Trudeau gov’t unable to follow through on anti-BDS motion?

Campaign400x325.pngMontreal, March 31, 2016  — It has been over five weeks since the majority Liberal government of Justin Trudeau committed itself to condemning all Canadian groups and individuals who promote the boycott of Israel (i.e. BDS)[i] in Canada.  Canadians for Justice and Peace in the Middle East (CJPME) points out that, despite the lip service that Liberal leaders gave in support of the motion at the time, government leaders have not yet condemned a single Canadian group or individual for BDS.  CJPME leaders conclude that this is either because: 1) the Liberal government is not convinced of the merits of the motion, or 2) the Liberal government is concerned that the motion contradictsCanada’s Charter of Rights and Freedoms.

CJPME also questions whether the Conservative sponsors of the motion actually give credence to the motion, as they have likewise failed to hold the government accountable in the fulfillment of the intents of the motion.

This week, CJPME sent letters to MPs Justin Trudeau,[ii] Stéphane Dion,[iii] Tony Clement,[iv] Michelle Rempel[v] and Thomas Mulcair,[vi]  providing the following documentation of its promotion of the BDS movement in Canada:

As early as Feb. 23rd – one day after the passage of the motion – Woodley challenged the Trudeau government to condemn him and his organization.  “I’ve realized that being condemned by Canada’s government, merely for supporting the human rights of Palestinians, might be the most admirable thing I’ll accomplish in my life,” wrote Woodley in a letter to the government.  Nevertheless, in the five weeks since, the government has responded neither with an answer nor a condemnation.  CJPME is one of the lead Canadian groups actively promoting BDS, and does so to encourage Israel to respect the human rights of Palestinians. [viii]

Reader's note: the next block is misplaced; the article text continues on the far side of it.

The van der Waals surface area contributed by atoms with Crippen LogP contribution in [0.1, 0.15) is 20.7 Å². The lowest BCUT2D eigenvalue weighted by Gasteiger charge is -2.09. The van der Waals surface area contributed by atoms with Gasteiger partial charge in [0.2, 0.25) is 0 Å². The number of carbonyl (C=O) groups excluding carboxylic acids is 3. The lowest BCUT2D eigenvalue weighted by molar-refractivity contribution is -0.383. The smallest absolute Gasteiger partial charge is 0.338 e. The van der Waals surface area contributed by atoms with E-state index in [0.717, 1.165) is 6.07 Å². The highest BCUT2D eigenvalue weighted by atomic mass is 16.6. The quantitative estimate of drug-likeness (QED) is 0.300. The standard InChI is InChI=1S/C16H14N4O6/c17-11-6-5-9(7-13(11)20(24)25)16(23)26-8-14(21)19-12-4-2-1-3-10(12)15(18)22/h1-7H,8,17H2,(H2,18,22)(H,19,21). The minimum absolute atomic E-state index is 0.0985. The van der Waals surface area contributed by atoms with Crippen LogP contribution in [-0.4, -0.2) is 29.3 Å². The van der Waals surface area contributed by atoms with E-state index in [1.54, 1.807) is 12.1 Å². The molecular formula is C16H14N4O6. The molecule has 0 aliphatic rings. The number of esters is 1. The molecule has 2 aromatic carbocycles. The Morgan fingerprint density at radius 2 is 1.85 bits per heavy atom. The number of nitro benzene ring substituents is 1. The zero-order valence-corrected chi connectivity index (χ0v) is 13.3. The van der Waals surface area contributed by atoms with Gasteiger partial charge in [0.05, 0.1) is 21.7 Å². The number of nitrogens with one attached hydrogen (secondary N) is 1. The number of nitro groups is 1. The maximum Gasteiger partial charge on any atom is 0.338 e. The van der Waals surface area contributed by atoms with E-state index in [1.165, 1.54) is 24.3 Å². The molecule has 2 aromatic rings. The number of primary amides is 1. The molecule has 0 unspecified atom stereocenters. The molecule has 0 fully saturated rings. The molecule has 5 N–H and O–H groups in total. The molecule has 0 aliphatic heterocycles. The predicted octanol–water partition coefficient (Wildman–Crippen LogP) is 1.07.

Given the government’s unwillingness to follow through on the motion, CJPME has concluded that the motion was just a bit of political theatre, intended to score some political points at the expense of Canadians’ Charter rights.  In his letter to Trudeau and Dion, Woodley concluded, “If you’re not going to carry out the condemnations, then show some spine and renounce the anti-BDS motion.  If you do neither, then you prove that the goal of the motion was simply to score a few political points, at the expense of our right to free speech.”

[i] The boycott of Israel is a generic way of referring to the international BDS (Boycott, Divestment and Sanctions) campaign that was launched in 2005 by Palestinian civil society.  The movement calls for economic pressure to be applied on Israel until 1) Israel ends its military occupation of Palestinian territories, 2) Israel accords equal rights for Palestinian citizens of Israel, and 3) there is a settlement of the Palestinian refugee question in accordance with international law and UN resolution 194. 

[ii] PM Justin Trudeau, leader of the government, is ultimately responsible for the passage of the motion. 

[iii] Foreign Affairs Minister Stéphane Dion represented the Liberal government during the debate on the motion. 

[iv] Tony Clement was the Conservative sponsor of the motion. 

[v] Michelle Rempel has been described as a co-author of the motion, and frequently defended the motion on behalf of the Conservative Party. 

[vi] Thomas Mulcair, who opposed the motion on the grounds of the Charter right to freedom of expression is NDP leader, the former opposition leader. 

[vii] The full text on the BDS Sticky Notes reads: “Boycott Israel” sticky notes read: “WARNING!  DO NOT BUY THIS PRODUCT.  Made in Israel: A country violating international law, the 4th Geneva Convention, and fundamental human rights.  STAND UP FOR HUMAN RIGHTS. Boycott Israel until it respects international law.  #BDS.” 

[viii] The stated goals of the BDS movement, as found on the movement’s Website, are, “1) Ending [Israel’s] occupation and colonization of all Arab lands and dismantling the Wall, 2) Recognizing the fundamental rights of the Arab-Palestinian citizens of Israel to full equality, and 3) Respecting, protecting and promoting the rights of Palestinian refugees to return to their homes and properties as stipulated in UN resolution 194.”  Each point lines up almost identically with Canada’s own positions as documented on the government’s Global Affairs Website.